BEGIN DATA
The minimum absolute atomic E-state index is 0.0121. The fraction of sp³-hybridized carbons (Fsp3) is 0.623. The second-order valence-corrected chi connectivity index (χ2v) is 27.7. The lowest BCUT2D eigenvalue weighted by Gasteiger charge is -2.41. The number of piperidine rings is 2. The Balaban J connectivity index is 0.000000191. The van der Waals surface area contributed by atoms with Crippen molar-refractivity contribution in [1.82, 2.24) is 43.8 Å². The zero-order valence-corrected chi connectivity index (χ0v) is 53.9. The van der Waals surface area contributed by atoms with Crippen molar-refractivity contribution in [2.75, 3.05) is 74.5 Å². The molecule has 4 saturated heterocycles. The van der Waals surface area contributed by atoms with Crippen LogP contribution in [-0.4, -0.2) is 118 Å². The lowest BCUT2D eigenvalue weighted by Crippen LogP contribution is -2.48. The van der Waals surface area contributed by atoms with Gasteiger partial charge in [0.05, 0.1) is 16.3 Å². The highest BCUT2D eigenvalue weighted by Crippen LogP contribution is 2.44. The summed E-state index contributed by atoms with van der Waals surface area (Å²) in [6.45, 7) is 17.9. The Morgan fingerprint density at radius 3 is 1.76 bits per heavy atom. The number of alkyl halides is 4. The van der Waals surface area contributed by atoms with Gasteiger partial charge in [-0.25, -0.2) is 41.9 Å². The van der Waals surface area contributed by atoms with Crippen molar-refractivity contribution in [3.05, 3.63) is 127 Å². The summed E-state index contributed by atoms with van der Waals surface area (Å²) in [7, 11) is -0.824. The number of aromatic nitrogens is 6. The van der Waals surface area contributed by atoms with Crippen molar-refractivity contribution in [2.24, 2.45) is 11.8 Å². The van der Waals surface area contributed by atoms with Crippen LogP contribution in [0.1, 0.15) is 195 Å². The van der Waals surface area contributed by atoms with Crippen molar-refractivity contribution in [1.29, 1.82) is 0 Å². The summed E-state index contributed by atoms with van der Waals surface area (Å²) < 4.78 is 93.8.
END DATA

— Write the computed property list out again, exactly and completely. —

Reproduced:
The minimum absolute atomic E-state index is 0.0121. The fraction of sp³-hybridized carbons (Fsp3) is 0.623. The second-order valence-corrected chi connectivity index (χ2v) is 27.7. The lowest BCUT2D eigenvalue weighted by Gasteiger charge is -2.41. The number of piperidine rings is 2. The Balaban J connectivity index is 0.000000191. The van der Waals surface area contributed by atoms with Crippen molar-refractivity contribution in [1.82, 2.24) is 43.8 Å². The zero-order valence-corrected chi connectivity index (χ0v) is 53.9. The van der Waals surface area contributed by atoms with Crippen molar-refractivity contribution in [2.75, 3.05) is 74.5 Å². The molecule has 4 saturated heterocycles. The van der Waals surface area contributed by atoms with Crippen LogP contribution in [-0.4, -0.2) is 118 Å². The lowest BCUT2D eigenvalue weighted by Crippen LogP contribution is -2.48. The van der Waals surface area contributed by atoms with Gasteiger partial charge in [0.05, 0.1) is 16.3 Å². The highest BCUT2D eigenvalue weighted by Crippen LogP contribution is 2.44. The summed E-state index contributed by atoms with van der Waals surface area (Å²) in [6.45, 7) is 17.9. The Morgan fingerprint density at radius 3 is 1.76 bits per heavy atom. The number of alkyl halides is 4. The van der Waals surface area contributed by atoms with Gasteiger partial charge in [-0.25, -0.2) is 41.9 Å². The van der Waals surface area contributed by atoms with Crippen molar-refractivity contribution in [3.05, 3.63) is 127 Å². The summed E-state index contributed by atoms with van der Waals surface area (Å²) in [7, 11) is -0.824. The number of aromatic nitrogens is 6. The van der Waals surface area contributed by atoms with Crippen molar-refractivity contribution in [2.24, 2.45) is 11.8 Å². The van der Waals surface area contributed by atoms with Crippen LogP contribution in [0.1, 0.15) is 195 Å². The van der Waals surface area contributed by atoms with Crippen molar-refractivity contribution in [1.29, 1.82) is 0 Å². The summed E-state index contributed by atoms with van der Waals surface area (Å²) < 4.78 is 93.8.